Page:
<p>Any non-ASCII characters in the input will be replaced with numeric HTML entities in the output.</p>

      <h4 id="javascript_usage">Javascript Usage</h4>

      <p>To use PottyMouth's JavaScript implementation, <a href="http://bitbucket.org/glyphobet/pottymouth/raw/tip/javascript/pottymouth.js">download</a> the latest JavaScript implementation of PottyMouth and include it in your HTML. Then instantiate a parser and tell it what domain it&#8217;s going to be used on, and which URLs on that domain the user is allowed to link to:</p>

      <pre>
&lt;script src="pottymouth.js" type="text/javascript"></script>
&lt;script>
  var pottymouth = new PottyMouth(
    ['mysite.com', 'www.mysite.com'],
    ['https?://www\.mysite\.com/allowed/url\?id=\d+']
  );
&lt;/script>
</pre>

      <p>Then pass some text to PottyMouth's <code>parse()</code> method. This will return a JavaScript object. Then call that object's <code>toString()</code> method to convert the object to a HTML string.</p>

      <pre>
&lt;script>
  var output = pottymouth.parse("Some *text* to parse!")
  output = output.toString();
  document.getElementById('potty_output').innerHTML = output;
&lt;/script>
</pre>

      <h3 id="download">Download</h3>

      <p>PottyMouth is licensed under the <a href="http://www.opensource.org/licenses/bsd-license.php">BSD License</a>. The Python implementation requires <a href="http://python.org/">Python</a>, version 2.6, 2.7, or 3.3 and newer. Python versions 3.0 through 3.2 are not supported, due to the lack of support for <code>\u</code> sequences in regular expressions. The last version to support Python 2.4 and 2.5 was <a href="https://github.com/glyphobet/pottymouth/tree/2.1.4">2.1.4</a>.</p>

      <p>You can check out the latest development version from <a href="https://github.com/glyphobet/pottymouth">GitHub</a> with <br />
        <code>git clone git://github.com/glyphobet/pottymouth.git</code>.
        The <a href="http://bitbucket.org/glyphobet/pottymouth/">BitBucket</a> repository is obsolete as of version 2.2, don't use it.
      </p>

      <p>You can also download Python packages of the latest stable release, 2.2.1, released 9 September 2012:</p>

      <ul>
        <li>From <a href="http://pypi.python.org/pypi/PottyMouth">pypi</a> with <code>easy_install pottymouth</code>.</li>
        <li><a href="http://glyphobet.net/pottymouth/dist/PottyMouth-2.2.1-py2.7.egg">PottyMouth-2.2.1-py2.7.egg</a></li>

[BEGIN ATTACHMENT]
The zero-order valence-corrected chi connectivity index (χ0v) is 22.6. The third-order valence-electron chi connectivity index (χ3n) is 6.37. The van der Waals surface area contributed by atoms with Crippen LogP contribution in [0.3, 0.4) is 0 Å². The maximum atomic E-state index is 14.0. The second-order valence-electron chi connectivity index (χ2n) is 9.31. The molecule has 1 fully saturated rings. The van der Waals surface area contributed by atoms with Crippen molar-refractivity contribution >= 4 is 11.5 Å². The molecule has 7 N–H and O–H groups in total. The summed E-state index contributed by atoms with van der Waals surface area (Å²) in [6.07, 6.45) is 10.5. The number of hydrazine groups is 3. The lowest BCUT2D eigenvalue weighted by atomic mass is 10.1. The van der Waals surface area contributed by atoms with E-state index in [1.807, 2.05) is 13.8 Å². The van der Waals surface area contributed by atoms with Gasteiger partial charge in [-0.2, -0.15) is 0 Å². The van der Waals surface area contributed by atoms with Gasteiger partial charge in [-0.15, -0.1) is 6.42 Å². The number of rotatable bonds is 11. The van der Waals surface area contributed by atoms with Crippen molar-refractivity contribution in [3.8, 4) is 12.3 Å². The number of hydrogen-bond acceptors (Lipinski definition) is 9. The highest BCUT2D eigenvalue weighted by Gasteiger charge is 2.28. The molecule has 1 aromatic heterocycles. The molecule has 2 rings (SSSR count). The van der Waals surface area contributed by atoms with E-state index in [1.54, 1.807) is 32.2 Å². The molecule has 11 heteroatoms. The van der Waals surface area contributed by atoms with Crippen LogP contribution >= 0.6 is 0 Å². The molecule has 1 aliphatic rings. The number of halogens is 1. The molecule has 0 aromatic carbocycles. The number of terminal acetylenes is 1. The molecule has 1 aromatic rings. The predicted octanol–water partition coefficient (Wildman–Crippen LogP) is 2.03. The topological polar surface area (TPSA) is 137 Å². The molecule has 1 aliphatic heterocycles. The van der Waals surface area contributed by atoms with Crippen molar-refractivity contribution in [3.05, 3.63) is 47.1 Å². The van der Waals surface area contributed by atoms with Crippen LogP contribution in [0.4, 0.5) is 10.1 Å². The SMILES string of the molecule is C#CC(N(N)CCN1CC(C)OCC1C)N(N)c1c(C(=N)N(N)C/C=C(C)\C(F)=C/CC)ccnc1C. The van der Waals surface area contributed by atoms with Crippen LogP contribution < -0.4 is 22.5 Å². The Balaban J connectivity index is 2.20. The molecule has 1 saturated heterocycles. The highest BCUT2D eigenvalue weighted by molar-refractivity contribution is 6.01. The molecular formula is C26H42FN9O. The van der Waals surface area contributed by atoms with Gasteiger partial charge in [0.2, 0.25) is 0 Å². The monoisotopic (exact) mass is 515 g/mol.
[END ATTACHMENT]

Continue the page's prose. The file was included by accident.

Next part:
<li><a href="http://glyphobet.net/pottymouth/dist/PottyMouth-2.2.1.tar.gz">PottyMouth-2.2.1.tar.gz</a></li>
        <li><a href="http://glyphobet.net/pottymouth/dist/?C=M;O=D">older versions</a></li>
        <li><a href="http://glyphobet.net/pottymouth/dist/python-pottymouth_2.2.1-0_all.deb">python-pottymouth_2.2.1-0_all.deb</a></li>
      </ul>

      <p>You can also download the latest JavaScript implementation from <a href="https://github.com/glyphobet/pottymouth/">github.com</a>:</p>

      <ul>
        <li><a href="https://raw.github.com/glyphobet/pottymouth/master/javascript/pottymouth.js">pottymouth.js</a>.</li>
      </ul>

      <p>An experimental (obsolete) port of PottyMouth 1.0.2 to <a href="http://ruby-lang.org">Ruby 1.9.0</a> is also available:</p>

      <ul>
        <li><a href="http://glyphobet.net/pottymouth/dist/PottyMouth-1.0.2.1.gem">PottyMouth-1.0.2.1.gem</a></li>
      </ul>

      <p>If you have any suggestions or problems with PottyMouth, please feel free to email me at <tt>matt dash pottymouth at theory dot org</tt> or <a href="https://github.com/glyphobet/pottymouth/issues">create an issue on GitHub</a>.</p>

      <p>If you use PottyMouth and like it, please consider donating via Flattr:
        <a class="FlattrButton" style="display:none;" rev="flattr;button:compact;" href="http://glyphobet.net/pottymouth/"></a>
        <noscript>
          <a href="http://flattr.com/thing/270355/PottyMouth-text-processor" target="_blank">
            <img src="http://api.flattr.com/button/flattr-badge-large.png" alt="Flattr this" title="Flattr this" border="0" />
          </a>
        </noscript>
      </p>


      <h3 id="demo">Demonstration</h3>

      <script>
        var pottymouth = new PottyMouth(['theory.org']);

        function demo() {
          var input = document.getElementById('potty_input').value;
          input = input.slice(0,1000);
          var output = pottymouth.parse(input)
          output = output.toString();
          document.getElementById('potty_output').innerHTML = output;
        }
      </script>

      <p>Potty input: (1000 characters maximum)<br/>
        <textarea id="potty_input" style="height:15em;">This is example "PottyMouth" input -- you can _test_ it here and see *_every_thing* it has to offer.

Used on:

* http://mosuki.com
  (now defunct)
* http://spydentify.com
* http://flakenot.com

> About the implementations:
>
>> Python: current
>>  (reference implementation)
>> Javascript: current
>> Ruby: experimental, now out of date
</textarea>
        <br/>
        <button id="demo_button" type="button" onclick="demo();">Parse using PottyMouth</button>
      </p>

      <p>Potty output:<br/>
        <div id="potty_output" style="height:18em;overflow:scroll;"></div>
      </p>

    </div>
  </body>
</html>